Question:  And I want to ask on Camp Ashraf, it has been… I know that Mr. Kobler was putting a lot of effort into it, it has been announced that there has been a six-month extension, it’s been… some, little disparities about whether the six months is from November or 31 December, but are you… can you confirm that extension was granted and what… how long does it last and…?

Spokesperson:  Well, we are certainly aware of those reports, and I would anticipate that we will have something further to say on this quite shortly.  So, we are aware of the reports, certainly, and we have been in touch with the Mission.  I would anticipate that we would have something to say shortly on that.  And as you pointed out, Mr. Kobler, and indeed the Secretary-General, as well, have been working extremely hard to ensure that the two sides do move in the right direction, because it is incumbent upon them, with the help of the United Nations as a facilitator to reach a peaceful and durable solution.  And that’s obviously what everybody is aiming for.  And the Special Representative in Baghdad, Martin Kobler, is obviously in very close contact with the Government of Iraq and also with Camp Ashraf residents.  But, I think we will have more quite soon on that.  Okay, other questions?  Yes, Nizar?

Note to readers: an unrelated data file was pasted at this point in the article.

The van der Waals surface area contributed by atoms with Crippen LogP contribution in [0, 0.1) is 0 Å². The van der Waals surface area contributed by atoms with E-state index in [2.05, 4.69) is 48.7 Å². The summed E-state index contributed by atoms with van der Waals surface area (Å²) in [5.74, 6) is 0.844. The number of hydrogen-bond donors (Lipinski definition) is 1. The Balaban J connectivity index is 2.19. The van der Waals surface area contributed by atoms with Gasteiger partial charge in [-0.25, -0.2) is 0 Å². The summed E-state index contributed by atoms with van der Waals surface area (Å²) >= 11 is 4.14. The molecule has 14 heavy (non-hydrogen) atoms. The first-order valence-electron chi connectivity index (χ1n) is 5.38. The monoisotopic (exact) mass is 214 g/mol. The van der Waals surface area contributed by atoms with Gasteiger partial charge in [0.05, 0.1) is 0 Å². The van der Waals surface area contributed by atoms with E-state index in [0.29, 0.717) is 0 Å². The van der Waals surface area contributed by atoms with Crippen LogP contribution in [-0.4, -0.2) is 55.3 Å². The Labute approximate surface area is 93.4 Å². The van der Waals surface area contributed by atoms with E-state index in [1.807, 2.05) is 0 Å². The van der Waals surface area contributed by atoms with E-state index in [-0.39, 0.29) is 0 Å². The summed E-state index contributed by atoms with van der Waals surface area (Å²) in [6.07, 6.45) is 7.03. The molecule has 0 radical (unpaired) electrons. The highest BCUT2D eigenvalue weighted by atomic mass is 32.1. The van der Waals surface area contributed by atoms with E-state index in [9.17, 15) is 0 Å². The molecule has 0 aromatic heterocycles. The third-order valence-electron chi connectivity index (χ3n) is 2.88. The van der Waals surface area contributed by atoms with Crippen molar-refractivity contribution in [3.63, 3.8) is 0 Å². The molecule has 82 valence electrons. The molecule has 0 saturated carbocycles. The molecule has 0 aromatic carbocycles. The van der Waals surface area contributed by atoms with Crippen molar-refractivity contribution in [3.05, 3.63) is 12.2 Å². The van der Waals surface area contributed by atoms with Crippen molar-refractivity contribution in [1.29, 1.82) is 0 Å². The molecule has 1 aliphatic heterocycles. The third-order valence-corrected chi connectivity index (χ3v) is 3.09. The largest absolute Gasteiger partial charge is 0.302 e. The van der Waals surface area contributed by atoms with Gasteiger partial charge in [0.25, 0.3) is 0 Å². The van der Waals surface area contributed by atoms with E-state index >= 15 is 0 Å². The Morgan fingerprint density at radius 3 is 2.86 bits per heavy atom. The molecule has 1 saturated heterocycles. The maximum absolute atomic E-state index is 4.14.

Question:  Martin, as for the situation in Bahrain, does the Secretary-General believe that the role the Saudi forces are playing there conducive to enhancing human rights in the [inaudible]?

Spokesperson:  Well, I seem to recall that Farhan from my Office answered a similar question on this topic just the other day, and I don’t have anything further to add to that.